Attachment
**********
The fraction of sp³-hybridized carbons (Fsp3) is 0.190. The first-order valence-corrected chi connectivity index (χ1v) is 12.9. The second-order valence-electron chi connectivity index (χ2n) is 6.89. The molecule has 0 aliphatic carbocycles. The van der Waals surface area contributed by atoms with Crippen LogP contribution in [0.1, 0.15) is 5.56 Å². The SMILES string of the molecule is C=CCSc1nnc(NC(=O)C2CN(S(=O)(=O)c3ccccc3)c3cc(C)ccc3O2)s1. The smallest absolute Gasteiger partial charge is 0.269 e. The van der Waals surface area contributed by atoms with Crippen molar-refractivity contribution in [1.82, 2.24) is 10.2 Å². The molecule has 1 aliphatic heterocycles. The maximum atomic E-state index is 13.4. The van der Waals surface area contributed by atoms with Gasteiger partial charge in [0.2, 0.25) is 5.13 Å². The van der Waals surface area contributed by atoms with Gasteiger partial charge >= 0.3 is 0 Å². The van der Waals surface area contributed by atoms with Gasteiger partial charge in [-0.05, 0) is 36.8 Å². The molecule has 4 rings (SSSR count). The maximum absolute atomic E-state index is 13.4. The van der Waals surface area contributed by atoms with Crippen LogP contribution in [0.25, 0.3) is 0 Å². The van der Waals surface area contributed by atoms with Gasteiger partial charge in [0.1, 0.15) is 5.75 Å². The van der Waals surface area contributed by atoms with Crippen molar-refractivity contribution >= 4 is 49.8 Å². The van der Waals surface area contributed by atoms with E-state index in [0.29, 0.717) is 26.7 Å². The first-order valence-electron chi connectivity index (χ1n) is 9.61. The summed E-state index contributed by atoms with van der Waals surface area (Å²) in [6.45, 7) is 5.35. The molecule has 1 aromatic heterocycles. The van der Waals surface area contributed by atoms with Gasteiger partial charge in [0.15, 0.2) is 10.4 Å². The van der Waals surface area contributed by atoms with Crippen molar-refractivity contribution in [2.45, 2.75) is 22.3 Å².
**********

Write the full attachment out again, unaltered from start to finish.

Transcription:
The fraction of sp³-hybridized carbons (Fsp3) is 0.190. The first-order valence-corrected chi connectivity index (χ1v) is 12.9. The second-order valence-electron chi connectivity index (χ2n) is 6.89. The molecule has 0 aliphatic carbocycles. The van der Waals surface area contributed by atoms with Crippen LogP contribution in [0.1, 0.15) is 5.56 Å². The SMILES string of the molecule is C=CCSc1nnc(NC(=O)C2CN(S(=O)(=O)c3ccccc3)c3cc(C)ccc3O2)s1. The smallest absolute Gasteiger partial charge is 0.269 e. The van der Waals surface area contributed by atoms with Crippen molar-refractivity contribution in [1.82, 2.24) is 10.2 Å². The molecule has 1 aliphatic heterocycles. The maximum atomic E-state index is 13.4. The van der Waals surface area contributed by atoms with Gasteiger partial charge in [0.2, 0.25) is 5.13 Å². The van der Waals surface area contributed by atoms with Gasteiger partial charge >= 0.3 is 0 Å². The van der Waals surface area contributed by atoms with Gasteiger partial charge in [-0.05, 0) is 36.8 Å². The molecule has 4 rings (SSSR count). The maximum absolute atomic E-state index is 13.4. The van der Waals surface area contributed by atoms with Crippen LogP contribution in [0.25, 0.3) is 0 Å². The van der Waals surface area contributed by atoms with Gasteiger partial charge in [0.1, 0.15) is 5.75 Å². The van der Waals surface area contributed by atoms with Crippen molar-refractivity contribution >= 4 is 49.8 Å². The van der Waals surface area contributed by atoms with E-state index in [0.29, 0.717) is 26.7 Å². The first-order valence-electron chi connectivity index (χ1n) is 9.61. The summed E-state index contributed by atoms with van der Waals surface area (Å²) in [6.45, 7) is 5.35. The molecule has 1 aromatic heterocycles. The van der Waals surface area contributed by atoms with Gasteiger partial charge in [0.15, 0.2) is 10.4 Å². The van der Waals surface area contributed by atoms with Crippen molar-refractivity contribution in [2.45, 2.75) is 22.3 Å².